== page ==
The girl with neon shoes: lessons I learned from my classmate

Accepting myself through the kindness of others

The girl with neon shoes: lessons I learned from my classmate

Iman Malik, Staff Writer

Physical education has always been my least favorite period of the day. Every day, we all change into the same drab, gray uniforms and wear the same faded black shorts. Everyone laces up their ragged shoes, covered with holes and dirt that serve as a reminder of every puddle we’ve jumped into and every mile we’ve run.

So when I walked onto the blacktop and saw a girl with brand new neon pink shoes (later on she told me they were salmon), it’s fair to say I was taken off guard. When I looked down at my own shoes and saw frayed laces on the verge of unraveling, the peeling Nike logo and caked mud, I knew I needed shoe advice from this girl immediately.

And that’s when I met her.

Her short, once black hair was highlighted brown from swimming. She had a smile that never left her face. She wore a different sweatshirt every day over her uniform and tall, brightly colored socks. Her laugh was a sound I cherished and waited to hear —warm and genuine, just like her.

She was everything I wasn’t. She had a positive attitude towards herself and others. One day, when I was feeling down, she looked down at her sweatshirt and read the words, “I am too fond of the stars to be fearful of the night.” But most importantly, being around her helped me come to terms with myself and helped me love who I am.

Slowly but surely I changed my routine. Every night I asked myself what I learned, the three best moments of my day and something new I would try tomorrow. I brushed off the sting of other people’s judgments and learned to listen to my own voice. Now, I can look in the mirror and smile at myself. I feel proud of how far I’ve come from the insecure middle schooler I used to be. I tell myself that I can do it, without choking on the words. All thanks to her, the girl who brought out the best in me with nothing but kindness.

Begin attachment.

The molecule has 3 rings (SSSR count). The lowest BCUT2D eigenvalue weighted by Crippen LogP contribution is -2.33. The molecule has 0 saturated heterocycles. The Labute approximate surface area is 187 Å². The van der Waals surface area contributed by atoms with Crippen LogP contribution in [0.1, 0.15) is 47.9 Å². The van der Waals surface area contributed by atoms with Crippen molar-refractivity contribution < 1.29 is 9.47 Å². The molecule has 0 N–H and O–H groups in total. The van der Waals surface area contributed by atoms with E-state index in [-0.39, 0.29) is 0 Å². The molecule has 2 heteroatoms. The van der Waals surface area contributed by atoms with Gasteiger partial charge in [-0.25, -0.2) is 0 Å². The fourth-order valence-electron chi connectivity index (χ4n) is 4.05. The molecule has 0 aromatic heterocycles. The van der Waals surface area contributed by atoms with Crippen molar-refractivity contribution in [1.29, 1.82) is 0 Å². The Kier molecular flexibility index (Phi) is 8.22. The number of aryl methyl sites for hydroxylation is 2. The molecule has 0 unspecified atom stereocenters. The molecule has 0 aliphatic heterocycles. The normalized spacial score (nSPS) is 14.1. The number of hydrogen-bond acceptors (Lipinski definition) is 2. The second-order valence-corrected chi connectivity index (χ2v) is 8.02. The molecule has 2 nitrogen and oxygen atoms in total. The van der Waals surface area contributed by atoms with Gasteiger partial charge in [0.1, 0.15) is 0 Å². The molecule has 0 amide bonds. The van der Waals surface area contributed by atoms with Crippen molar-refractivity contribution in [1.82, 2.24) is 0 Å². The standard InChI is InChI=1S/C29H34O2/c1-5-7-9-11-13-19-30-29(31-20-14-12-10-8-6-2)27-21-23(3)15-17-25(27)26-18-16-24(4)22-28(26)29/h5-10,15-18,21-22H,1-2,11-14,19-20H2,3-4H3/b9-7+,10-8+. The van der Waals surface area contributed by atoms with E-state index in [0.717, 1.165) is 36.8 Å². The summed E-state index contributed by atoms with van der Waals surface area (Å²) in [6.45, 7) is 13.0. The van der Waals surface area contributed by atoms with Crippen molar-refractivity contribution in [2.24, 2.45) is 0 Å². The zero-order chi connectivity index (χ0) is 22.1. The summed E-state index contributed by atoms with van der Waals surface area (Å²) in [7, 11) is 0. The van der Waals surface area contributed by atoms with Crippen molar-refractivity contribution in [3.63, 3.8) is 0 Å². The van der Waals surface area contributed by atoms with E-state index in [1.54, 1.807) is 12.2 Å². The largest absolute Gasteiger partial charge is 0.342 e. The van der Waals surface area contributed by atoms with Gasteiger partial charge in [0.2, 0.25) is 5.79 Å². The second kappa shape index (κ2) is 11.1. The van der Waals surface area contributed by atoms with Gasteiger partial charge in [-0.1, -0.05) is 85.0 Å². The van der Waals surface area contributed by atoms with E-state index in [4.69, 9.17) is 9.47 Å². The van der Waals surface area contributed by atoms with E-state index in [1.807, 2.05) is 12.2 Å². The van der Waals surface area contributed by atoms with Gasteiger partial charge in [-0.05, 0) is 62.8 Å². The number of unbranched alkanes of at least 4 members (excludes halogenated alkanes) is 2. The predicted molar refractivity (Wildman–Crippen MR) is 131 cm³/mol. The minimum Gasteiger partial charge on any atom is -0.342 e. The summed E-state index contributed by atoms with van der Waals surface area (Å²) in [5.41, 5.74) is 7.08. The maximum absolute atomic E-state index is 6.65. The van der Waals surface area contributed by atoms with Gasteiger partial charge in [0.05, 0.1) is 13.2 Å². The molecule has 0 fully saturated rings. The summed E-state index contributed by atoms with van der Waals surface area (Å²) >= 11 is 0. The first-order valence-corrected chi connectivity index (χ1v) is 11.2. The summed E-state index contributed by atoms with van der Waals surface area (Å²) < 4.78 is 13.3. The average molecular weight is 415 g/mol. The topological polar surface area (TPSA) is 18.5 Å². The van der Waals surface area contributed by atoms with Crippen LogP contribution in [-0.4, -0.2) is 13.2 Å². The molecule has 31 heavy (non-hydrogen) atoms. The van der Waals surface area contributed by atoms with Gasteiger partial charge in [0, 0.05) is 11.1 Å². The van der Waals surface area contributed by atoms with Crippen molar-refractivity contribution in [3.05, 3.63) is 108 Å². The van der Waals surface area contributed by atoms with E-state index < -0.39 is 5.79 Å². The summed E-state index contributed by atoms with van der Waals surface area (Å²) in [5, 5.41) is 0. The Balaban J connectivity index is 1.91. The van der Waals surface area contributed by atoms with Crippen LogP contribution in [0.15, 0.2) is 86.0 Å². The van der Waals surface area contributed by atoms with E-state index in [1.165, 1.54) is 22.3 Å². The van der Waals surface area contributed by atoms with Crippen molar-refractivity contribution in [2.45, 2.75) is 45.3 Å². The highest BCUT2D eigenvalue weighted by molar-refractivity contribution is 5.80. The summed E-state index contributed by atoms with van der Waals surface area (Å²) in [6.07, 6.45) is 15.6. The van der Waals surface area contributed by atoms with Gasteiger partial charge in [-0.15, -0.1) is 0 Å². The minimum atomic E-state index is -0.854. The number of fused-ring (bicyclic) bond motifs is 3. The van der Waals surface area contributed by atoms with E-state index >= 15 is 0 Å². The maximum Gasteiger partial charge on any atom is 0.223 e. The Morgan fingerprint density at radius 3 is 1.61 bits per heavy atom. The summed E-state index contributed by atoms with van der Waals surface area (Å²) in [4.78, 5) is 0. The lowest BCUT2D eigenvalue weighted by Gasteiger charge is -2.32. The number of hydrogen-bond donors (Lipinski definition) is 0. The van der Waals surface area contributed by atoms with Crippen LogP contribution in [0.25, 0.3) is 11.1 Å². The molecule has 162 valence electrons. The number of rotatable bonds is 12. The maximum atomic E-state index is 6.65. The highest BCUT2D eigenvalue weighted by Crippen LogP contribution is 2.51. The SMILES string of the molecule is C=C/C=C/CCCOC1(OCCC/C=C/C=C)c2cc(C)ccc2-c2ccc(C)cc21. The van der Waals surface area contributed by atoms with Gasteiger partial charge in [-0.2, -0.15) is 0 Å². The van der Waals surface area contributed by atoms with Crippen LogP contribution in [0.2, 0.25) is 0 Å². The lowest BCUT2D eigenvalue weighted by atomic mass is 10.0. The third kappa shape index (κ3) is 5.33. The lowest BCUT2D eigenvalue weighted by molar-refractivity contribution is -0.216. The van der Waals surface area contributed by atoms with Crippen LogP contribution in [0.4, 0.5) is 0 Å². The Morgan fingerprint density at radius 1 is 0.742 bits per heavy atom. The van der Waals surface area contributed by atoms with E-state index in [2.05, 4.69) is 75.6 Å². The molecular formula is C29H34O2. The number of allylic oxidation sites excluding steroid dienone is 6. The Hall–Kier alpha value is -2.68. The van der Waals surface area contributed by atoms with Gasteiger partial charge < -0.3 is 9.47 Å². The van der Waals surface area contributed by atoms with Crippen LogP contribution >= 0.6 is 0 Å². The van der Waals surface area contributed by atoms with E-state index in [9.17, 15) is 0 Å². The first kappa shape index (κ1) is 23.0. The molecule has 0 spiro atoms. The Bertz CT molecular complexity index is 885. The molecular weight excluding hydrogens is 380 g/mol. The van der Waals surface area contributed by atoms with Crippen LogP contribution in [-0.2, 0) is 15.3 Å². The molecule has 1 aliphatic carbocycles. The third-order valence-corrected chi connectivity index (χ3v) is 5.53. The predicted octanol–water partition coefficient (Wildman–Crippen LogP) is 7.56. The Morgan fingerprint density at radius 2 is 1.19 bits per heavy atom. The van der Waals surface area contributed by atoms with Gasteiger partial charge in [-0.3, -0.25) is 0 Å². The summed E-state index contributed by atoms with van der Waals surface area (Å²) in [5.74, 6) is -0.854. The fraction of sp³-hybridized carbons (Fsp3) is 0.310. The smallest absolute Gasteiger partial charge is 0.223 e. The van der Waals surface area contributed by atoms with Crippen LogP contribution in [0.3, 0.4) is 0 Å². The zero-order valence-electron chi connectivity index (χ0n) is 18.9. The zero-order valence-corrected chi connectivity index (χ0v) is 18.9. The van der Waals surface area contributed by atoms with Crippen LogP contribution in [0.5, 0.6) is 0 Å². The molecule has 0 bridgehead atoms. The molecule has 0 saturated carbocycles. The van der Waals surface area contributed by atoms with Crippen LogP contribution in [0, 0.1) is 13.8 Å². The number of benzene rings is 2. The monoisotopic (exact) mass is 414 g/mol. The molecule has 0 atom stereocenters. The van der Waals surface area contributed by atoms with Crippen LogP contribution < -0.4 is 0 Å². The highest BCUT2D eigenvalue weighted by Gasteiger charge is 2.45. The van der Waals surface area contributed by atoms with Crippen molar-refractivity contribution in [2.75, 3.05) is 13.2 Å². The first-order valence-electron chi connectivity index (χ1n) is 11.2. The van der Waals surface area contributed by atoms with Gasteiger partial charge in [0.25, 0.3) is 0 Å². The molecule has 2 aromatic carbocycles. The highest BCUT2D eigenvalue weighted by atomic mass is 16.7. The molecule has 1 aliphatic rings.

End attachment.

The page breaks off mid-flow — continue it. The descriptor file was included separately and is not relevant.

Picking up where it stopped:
She wore neon shoes and brought a stuffed pineapple to class every day because she didn’t care what other people thought about her. She swam against the current of judgment with a smile on her face. Every day, she encouraged me to answer the question, “If you had to write an autobiography, and each day was a page, would the story be amazing or just a book with the same thing over and over again?”

After that day, I’ve tried to fill up the pages of my autobiography with something new. So the summer before high school, I went shoe shopping. There were tons of choices, and most of them looked similar. The same shapes and colors. My hand moved towards the plain black shoes, the ones that everyone would be wearing. In a few months they would be worn out, and I would buy some other shoes to replace them. But then I remembered her. I imagined what she would choose if she were standing next to me. And I knew with certainty which ones I wanted.

I reached over and picked up the neon shoes.